Meetings in the early 1950s were epic, multidisciplinary events with 80 or more participants, requiring years of planning and lasting for several weeks at a time. The first of these was “International Symposium on Anthropology,” a comprehensive stock-taking of the discipline, held in 1952 under the direction of A.L. Kroeber. Eighty-one scholars from around the world met in New York for two weeks in June to inventory anthropology at a pivotal moment of expansion. The results of this meeting were published in two influential volumes, "Anthropology Today" (Kroeber 1953) and "An Appraisal of Anthropology Today" (Tax 1953).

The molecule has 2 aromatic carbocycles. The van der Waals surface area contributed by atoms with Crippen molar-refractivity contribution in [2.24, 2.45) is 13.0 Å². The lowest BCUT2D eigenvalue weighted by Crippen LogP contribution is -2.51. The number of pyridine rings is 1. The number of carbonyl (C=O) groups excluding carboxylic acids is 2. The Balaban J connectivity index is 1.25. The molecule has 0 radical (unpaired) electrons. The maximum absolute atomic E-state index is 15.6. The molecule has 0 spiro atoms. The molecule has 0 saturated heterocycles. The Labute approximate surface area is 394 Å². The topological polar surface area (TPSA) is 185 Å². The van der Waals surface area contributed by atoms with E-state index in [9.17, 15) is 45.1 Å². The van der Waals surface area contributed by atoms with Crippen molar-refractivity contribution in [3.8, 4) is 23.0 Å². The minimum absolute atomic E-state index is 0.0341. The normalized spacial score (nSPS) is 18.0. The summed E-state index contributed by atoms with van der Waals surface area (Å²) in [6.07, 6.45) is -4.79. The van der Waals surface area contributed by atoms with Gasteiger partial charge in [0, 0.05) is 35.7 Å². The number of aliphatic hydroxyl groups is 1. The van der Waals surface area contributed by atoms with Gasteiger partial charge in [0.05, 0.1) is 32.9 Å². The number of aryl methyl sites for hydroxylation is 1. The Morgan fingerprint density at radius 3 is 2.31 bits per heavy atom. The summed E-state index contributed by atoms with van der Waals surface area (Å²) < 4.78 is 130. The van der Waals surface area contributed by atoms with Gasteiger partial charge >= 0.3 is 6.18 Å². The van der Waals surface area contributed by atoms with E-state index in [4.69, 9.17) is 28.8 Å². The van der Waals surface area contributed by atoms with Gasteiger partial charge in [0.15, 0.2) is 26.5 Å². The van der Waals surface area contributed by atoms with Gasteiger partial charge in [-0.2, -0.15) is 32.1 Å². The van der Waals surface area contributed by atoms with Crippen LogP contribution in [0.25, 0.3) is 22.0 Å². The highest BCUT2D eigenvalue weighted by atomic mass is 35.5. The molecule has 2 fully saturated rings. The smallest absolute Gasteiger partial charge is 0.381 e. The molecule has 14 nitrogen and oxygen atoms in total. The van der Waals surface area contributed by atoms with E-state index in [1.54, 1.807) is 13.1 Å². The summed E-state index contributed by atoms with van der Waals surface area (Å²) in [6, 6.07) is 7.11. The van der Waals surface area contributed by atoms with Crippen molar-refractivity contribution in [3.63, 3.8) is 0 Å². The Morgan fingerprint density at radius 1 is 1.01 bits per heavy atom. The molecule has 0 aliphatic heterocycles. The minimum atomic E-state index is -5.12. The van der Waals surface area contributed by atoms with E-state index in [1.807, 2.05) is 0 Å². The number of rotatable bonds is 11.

“Man’s Role in Changing the Face of the Earth” followed in 1955. An ambitious project noted for its historic scope and innovative, multi-disciplinary approach, the conference again employed a large-scale international format. The conference and volume of the same name (Thomas 1956) are widely recognized as having systematized the emerging field of ecological studies.
Besides holding two ground-breaking conferences, the Wenner-Gren Foundation also sought out opportunities for collaborations with other organizations, sometimes sponsoring larger, public gatherings -- such as The Neanderthal Centenary, held in Dusseldorf, Germany in 1956 -- to promote anthropology to wider audiences and open the Foundation to new possibilities for advancing the discipline.